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Contacting Aliens: An Illustrated Guide to David Brin's Uplift Universe Paperback – June 25, 2002
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From Publishers Weekly
Copyright 2002 Cahners Business Information, Inc.
Copyright © American Library Association. All rights reserved
Top Customer Reviews
The artwork is not phenomenal like you might get from, say, Jim Burns or some of today's prominent artists from graphic novels, but it's got a sly and impudent sense of humor in my opinion. This fits well with the overall tone of the book, which purports to be a field guide for agents of the Terran Clan, i.e. good ol' Mother Earth. So the text often offers up tips on which races are friendly to humans, which want to destroy us, and which are indifferent, and provides hints on how to deal with some of these. (Of a particularly violent and prosletyzing race of religious zealots, the book notes that an agent's only two options are to flee or "to convert [them] to some less noxious creed".)
Also, there are some interesting "real world" web resources listed at the back of the book.
As a general refesher for the fan of Brin's work, this works well, but it's not likely to succeed in attracting new readers to the saga. Really, it's a solid supplement to the accumulated material of the novels and can be of some use, but it's not critical to own.
David, if you're reading this...I know your name was on the book, but I'm pretty certain you were only tangentially involved in this. I liked the book, but only cause I loved your books. Write some more for us, would you?`
I'm glad I had the book before starting the Uplift series as it help me to visualize what can be rather odd species. These sketches alone saved me time; lots of time not having to think "Are these the bearlike bureaucrats or the asparagus vegetable philosophers?" The capsule summaries gave me enough background to satisfy those niggling little "what's their story?" questions.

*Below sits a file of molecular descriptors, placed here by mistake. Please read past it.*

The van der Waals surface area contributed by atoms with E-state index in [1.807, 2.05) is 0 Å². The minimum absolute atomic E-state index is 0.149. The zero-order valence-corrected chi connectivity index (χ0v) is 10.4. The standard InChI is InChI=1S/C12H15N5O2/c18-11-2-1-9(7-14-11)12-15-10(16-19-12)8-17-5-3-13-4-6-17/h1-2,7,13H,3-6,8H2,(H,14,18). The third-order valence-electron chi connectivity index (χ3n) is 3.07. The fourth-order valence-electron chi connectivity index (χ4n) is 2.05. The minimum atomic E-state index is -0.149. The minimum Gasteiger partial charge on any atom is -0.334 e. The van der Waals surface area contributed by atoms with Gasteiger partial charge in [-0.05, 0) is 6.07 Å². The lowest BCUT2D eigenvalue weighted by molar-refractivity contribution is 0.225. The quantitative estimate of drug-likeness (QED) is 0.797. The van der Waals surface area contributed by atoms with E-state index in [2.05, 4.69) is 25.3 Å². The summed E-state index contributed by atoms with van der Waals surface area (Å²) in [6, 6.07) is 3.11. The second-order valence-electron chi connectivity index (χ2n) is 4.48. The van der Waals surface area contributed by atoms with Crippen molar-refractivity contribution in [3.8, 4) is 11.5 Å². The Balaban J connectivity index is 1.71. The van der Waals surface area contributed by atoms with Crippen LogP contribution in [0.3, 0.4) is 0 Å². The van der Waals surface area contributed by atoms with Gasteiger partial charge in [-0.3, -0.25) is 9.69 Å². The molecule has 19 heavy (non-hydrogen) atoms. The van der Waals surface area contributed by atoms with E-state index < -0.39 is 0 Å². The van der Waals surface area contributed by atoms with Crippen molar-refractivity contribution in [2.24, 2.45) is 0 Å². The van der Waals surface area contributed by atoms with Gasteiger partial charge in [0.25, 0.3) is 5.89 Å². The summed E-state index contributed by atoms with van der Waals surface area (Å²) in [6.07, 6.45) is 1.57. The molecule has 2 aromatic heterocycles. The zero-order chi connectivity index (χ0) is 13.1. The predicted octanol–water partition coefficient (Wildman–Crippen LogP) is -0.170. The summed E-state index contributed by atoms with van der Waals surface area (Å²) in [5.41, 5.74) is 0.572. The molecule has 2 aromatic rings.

I subtracted one star because I would've preferred a flashier "dramatic" presentation in the illustrations and I think a more ambitious author might have tied the entries together more (the guide's like a dictionary). A five-star production, in other words, would've included elegant writing and colorful illustrations.
But this is an illustrated field guide, and it made no secret about that. Very useful, nonetheless.
Most Recent Customer Reviews
Brinfans already know, but for those of you who are contemplating becoming one, this a good place to sample his award winning world building, Intelligent lifeform imaging, and... Read morePublished 10 months ago by Nicholas D. Jones
Could be better. Kind of a throwaway effort but still a fun read. I really wanted more detail here.Published 19 months ago by Glenn Krumholz
A nicely illustrated companion book for the Uplift trilogy sets. Gives great background info to some of the races mentioned or featured in the Uplift novels.Published on April 5, 2014 by spjames
I hadn't heard about this book until I was perusing some of the reprinted books. Great reference for those of you who roleplay!Published on December 3, 2013 by Curtis Y. Takahashi
It's a good guide. There were lots of illustrations, which is why I bought it to begin with. It could have used more from Jim Burns though.Published on June 21, 2012 by BXRWXR
I loved both Uplift trilogies, but this book is so bad I wish it were possible to give it zero stars; so bad I can't understand how David Brin may have accepted to attach his name... Read morePublished on November 7, 2011 by A. Giampietri
I found this book an enjoyable read. Granted there's no actually story telling in the book, no plot, it's simply an informational guide to David Brin's Uplift universe. Read morePublished on December 9, 2010 by Nightbringer
Not at all what I expected, all pen and ink, black and white but a different twist than I expected many of the races to look like. A must see for Brin fans.Published on March 27, 2010 by Terrence N. Tallman
This was an excellent book. Simple drawings, without colour, but very necessary. It would have made a world of difference to have this available when reading the rest of the... Read morePublished on January 18, 2007 by Jedidiah Carosaari